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It’s important we respect different approaches to feminism
Feminism is a word that comes with decades of baggage and has numerous definitions. For some it is about advocating for women’s rights and equality of the sexes, while for others it is more of a political and social movement, an ideological agenda. The concept of feminism is fluid, subjective and open to adaptation by women (and men) in their respective and varying social, political and economic climates.
Identifying as feminist has not always been easy for people to accept. Indeed, some women dislike identifying as a feminist and the term has been utilised in political and consumerist manoeuvres which have tarnished its essence.
Born out the desire of white women in the western world to be recognised as an equal and valuable members of society, feminism has become synonymous with a myriad of statements and causes that have expanded to include racial, political and economic struggles.
Feminists have been traditionally thought of as bra burning, man hating, equality hungry, respect seeking, power hunting, hairy women. Disappointingly, these qualities are not seen as positive by society at large and the idea of being a feminist was (and still is) frowned upon in many circles. Especially in South Asian women, the double standards of wanting equality and respect, but deferring to a knight in shining armour to provide and love them is a worrying trend.
What does this mean? Does a feminist South Asian woman exist at all? Does she have to be short haired, butch and single? Or is she merely a figment of our imagination? It is imperative we question the status of feminism in Australia and South Asia respectively to understand who the Australian South Asian woman is and what her feminist reality looks like.
Feminism in Australian society has been largely defined by the developments taking place in America and Europe. Younger generations of Australian men and women are not familiar with the Germaine Greers of Australian feminism and, even if they are, find this stance to be divisive rather than helpful to the integration of feminism into mainstream discourse. The famous Julia Gillard Misogyny Speech was received well in Australia largely due to its global recognition.
Feminism in South Asia has been largely frowned upon, and whenever it came to the fore of social discourse, it was tinged with an ulterior motive. The English and Dutch colonisers used it to point out the tradition of structured subjugation of women as lower class citizens, then the political elite used it to ‘emancipate’ that same class of women into a new era of post-colonial ‘freedom’ where oppression was merely hidden under a different veil – sometimes literally. Hindu and Muslim women who covered themselves out of deference to their faith were mocked as the trends and fashions of post-colonial life pressured women into ‘freeing’ their minds and bodies both figuratively and literally.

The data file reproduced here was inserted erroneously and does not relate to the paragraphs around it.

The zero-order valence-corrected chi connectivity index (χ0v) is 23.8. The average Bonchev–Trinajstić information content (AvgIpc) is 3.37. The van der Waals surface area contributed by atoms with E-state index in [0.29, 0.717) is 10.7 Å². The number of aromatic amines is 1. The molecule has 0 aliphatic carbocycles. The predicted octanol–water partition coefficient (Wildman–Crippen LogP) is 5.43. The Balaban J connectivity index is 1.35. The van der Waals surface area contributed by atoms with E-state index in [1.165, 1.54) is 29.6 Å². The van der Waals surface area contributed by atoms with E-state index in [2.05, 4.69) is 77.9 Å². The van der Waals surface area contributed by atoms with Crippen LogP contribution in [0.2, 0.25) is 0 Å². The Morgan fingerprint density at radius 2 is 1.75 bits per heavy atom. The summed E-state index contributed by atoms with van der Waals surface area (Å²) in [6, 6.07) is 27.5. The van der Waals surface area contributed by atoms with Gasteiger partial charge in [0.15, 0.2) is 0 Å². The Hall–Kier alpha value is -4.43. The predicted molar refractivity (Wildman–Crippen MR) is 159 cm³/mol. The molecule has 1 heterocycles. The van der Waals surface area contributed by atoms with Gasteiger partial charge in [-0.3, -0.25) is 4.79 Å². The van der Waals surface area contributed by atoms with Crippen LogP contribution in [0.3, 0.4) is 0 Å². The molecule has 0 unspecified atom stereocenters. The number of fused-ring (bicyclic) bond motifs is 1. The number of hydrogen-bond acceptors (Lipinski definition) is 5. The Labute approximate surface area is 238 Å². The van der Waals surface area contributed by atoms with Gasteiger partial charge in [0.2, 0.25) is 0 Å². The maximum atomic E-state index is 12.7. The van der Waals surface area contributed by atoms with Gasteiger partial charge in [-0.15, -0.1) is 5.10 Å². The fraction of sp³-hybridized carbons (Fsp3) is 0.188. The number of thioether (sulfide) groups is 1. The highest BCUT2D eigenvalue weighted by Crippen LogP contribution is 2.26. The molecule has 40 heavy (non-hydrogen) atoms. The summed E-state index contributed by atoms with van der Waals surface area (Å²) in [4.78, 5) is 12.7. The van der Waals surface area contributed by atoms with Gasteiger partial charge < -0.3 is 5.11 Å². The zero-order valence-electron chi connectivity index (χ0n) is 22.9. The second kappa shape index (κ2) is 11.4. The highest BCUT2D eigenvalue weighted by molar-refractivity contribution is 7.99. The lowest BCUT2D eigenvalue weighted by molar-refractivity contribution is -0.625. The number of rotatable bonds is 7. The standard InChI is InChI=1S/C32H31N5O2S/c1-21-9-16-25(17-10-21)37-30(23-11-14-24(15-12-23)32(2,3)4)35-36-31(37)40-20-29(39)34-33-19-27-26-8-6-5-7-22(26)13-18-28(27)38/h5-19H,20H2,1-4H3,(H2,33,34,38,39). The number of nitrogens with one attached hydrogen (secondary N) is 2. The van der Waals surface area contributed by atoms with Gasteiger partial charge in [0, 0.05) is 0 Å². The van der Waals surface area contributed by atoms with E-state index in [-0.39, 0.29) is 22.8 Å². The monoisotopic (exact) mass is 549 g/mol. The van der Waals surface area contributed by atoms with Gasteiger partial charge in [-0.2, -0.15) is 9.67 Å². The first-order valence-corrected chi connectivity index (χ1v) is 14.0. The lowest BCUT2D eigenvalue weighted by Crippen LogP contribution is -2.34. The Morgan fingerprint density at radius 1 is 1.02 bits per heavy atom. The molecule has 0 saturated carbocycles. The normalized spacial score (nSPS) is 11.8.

Fast forward another 50 years and the rampant abuse of women both within and outside the home, the escalation in reported rapes and domestic violence, prove that women can wear what they want and say what they want but, until men are taught to respect a woman’s right to do as she pleases, feminism is and will remain a mythical ideal to which South Asian culture aspires (or not)?
What does this mean for the South Asian woman living in an Australian society? How can she grow out of the murky entrenched ‘values’ of shy deference and obedience that have been imbued gradually over centuries of instruction, to accept that seeking respect for her right to think and do as she pleases is as inherent in her psyche as it is to breathe.
That right can be called whatever you like, but it signifies a woman’s right to choose for herself. A woman who chooses to give up her career for a role as homemaker can be every bit a feminist as a woman who shuns the ‘traditional’ role for a more ‘masculine’ one. But women cannot do this alone. We co-exist with a male population that is just as crucial to the embedding of feminism in our social fabric as women themselves. Men have to accept, respect and encourage feminism with the same ardour as women for the concept to have any meaningful impact on our lives.
Feminism is genuinely showing respect for another individual.
Feminism is rejecting stereotypes of what a woman ‘should’ be doing with her life by a certain age and embracing that every life, every situation is different and equally worthy.
Feminism is the way we frame our discourse to abandon the classification of jobs as masculine or feminine, as traditional or untraditional.
Feminism is accepting that men and women are created differently physically and psychologically to serve differing purposes in life – each no more significant than the other.
Feminism is understanding how to engage in honest but polite discourse with another person, be it a man or a woman and respecting their personal space, wants and needs.
Feminism is – whatever you want it to be. It is an identity that you own and shape by upholding the values of love, respect and honesty. Whether you are a man or a woman, you can embrace your history, your religion, your culture and your values to form your own distinctly creative feminist identity.